Why tomato juice tastes best on a plane


Have you ever felt let down by the taste of food and drink when flying on a plane? Here’s why we can’t blame airline catering – and what the best tasting drink is to order when cruising at 39,000ft on a plane.

tomato juiceFinding a contact address for a 'real' person at Amazon can be stressful for some  (Credit: Pxhere)

Why does food and drink taste bland, or even bad on a plane

Well science says that as we move to higher altitudes, our taste buds and sense of smell both become less sensitive. As taste is a combination of both, sweet and salty flavours become less pronounced making food taste exceedingly bland.

Why do our taste buds and sense of smell stop working so well on planes, though?

The cabin has extremely low humidity at altitude – around 12%, which is drier than most deserts – and combining this with low pressure reduces sensitivity to sweet and salty food by around 30%, according to a 2010 study carried out for German airline Lufthansa.

What is the best food to eat on a plane?

While our ability to recognise salty and sweet flavours falls as we soar up to 39,00ft, our tastebuds’ ability spot sour, bitter and spicy flavours is left almost totally unaffected. Scour the inflight menu for spicy options such as curry, along with citrus-based desserts next time. Other plane-friendly meals include those prepared with mushrooms, tomatoes and soy sauce.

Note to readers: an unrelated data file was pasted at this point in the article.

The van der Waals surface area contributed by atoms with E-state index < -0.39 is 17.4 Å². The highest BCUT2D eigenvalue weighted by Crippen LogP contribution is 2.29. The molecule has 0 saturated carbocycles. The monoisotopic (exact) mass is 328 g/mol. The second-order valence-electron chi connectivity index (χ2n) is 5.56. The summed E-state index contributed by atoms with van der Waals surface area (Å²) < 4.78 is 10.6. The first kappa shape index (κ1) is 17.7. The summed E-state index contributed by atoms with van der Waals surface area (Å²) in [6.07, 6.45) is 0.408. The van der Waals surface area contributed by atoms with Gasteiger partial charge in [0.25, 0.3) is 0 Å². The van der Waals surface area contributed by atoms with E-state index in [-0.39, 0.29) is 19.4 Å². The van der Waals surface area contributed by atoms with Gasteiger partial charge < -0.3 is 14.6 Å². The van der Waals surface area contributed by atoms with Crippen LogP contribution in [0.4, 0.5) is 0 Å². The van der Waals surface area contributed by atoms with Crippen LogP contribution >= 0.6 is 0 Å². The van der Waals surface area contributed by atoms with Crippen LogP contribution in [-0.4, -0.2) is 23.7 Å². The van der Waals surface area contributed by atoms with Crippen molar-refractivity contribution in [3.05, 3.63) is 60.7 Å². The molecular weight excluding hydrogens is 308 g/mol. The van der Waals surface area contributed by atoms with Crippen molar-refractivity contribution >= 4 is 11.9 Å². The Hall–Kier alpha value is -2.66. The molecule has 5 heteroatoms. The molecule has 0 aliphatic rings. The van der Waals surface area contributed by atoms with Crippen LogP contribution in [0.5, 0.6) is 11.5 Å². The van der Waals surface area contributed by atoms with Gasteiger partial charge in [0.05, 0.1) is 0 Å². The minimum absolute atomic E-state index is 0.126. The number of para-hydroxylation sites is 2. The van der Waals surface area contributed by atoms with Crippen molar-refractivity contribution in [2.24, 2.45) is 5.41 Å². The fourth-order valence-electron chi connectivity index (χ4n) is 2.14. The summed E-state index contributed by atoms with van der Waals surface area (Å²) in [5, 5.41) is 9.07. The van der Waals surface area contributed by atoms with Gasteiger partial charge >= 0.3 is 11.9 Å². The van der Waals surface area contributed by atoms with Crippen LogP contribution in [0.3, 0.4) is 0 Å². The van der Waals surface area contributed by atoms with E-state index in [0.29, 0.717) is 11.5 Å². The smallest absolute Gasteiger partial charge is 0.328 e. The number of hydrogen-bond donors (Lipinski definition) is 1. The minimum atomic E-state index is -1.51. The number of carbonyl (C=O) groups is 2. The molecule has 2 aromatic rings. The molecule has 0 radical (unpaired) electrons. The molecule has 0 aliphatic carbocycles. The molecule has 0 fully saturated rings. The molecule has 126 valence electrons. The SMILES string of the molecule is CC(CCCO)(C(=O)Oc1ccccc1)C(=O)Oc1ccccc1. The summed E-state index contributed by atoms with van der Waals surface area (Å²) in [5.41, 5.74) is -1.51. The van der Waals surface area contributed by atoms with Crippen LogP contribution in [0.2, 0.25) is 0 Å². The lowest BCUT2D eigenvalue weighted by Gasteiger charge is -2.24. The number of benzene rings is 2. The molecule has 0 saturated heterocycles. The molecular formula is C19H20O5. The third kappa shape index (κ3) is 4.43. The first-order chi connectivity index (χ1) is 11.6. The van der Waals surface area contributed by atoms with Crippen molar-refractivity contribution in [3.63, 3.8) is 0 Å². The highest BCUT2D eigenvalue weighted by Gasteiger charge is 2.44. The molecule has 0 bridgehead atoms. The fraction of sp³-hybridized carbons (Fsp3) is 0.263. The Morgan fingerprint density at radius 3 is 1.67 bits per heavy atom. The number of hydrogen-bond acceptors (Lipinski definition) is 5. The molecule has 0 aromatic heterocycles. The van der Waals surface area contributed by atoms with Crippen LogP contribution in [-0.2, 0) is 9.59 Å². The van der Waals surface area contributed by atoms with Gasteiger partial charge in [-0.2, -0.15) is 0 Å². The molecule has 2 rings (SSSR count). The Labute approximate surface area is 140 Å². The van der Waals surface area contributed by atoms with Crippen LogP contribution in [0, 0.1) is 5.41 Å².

The best tasting drink on a plane is tomato juice

While most people would never consider tomato juice while firmly on the ground, it seems that ordering a glass of the fruit juice – yes they are botanically classified as a fruit – will give you one of the most refreshing and enjoyable drinks on offer in the plane cabin.

Why does tomato juice taste better on planes?

The normally earthy flavours associated with tomato juice are altered when tasted at altitude – turning more sweet and fruity. Additionally, tomato juices are often mixed with spices, so will taste even better as these are not impacted by altitude in the same way that sweet and salty flavours are.

Should I add some vodka to my tomato juice?

You certainly could, but remember to keep your alcohol intake to a minimum when you’re on a flight – especially if you’re on a long-haul service. Too much booze will increase the risk of dehydration

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Author: Pete Barden:

Twitter: @pete_barden

Pete Barden is a qualified journalist who has written and produced for publications including The Sun (thesun.co.uk), New Statesman Media Group, Whatcar? (Whatcar.com) Stuff Magazine (Stuff.tv), Fastcar Magazine (Fastcar.co.uk), Maxim Magazine and UK broadcast stations within the Heart network (Formerly GCAP). Pete specialises in motoring and travel content, along with news and production roles. You can find out more about Pete Barden on LinkedIn.

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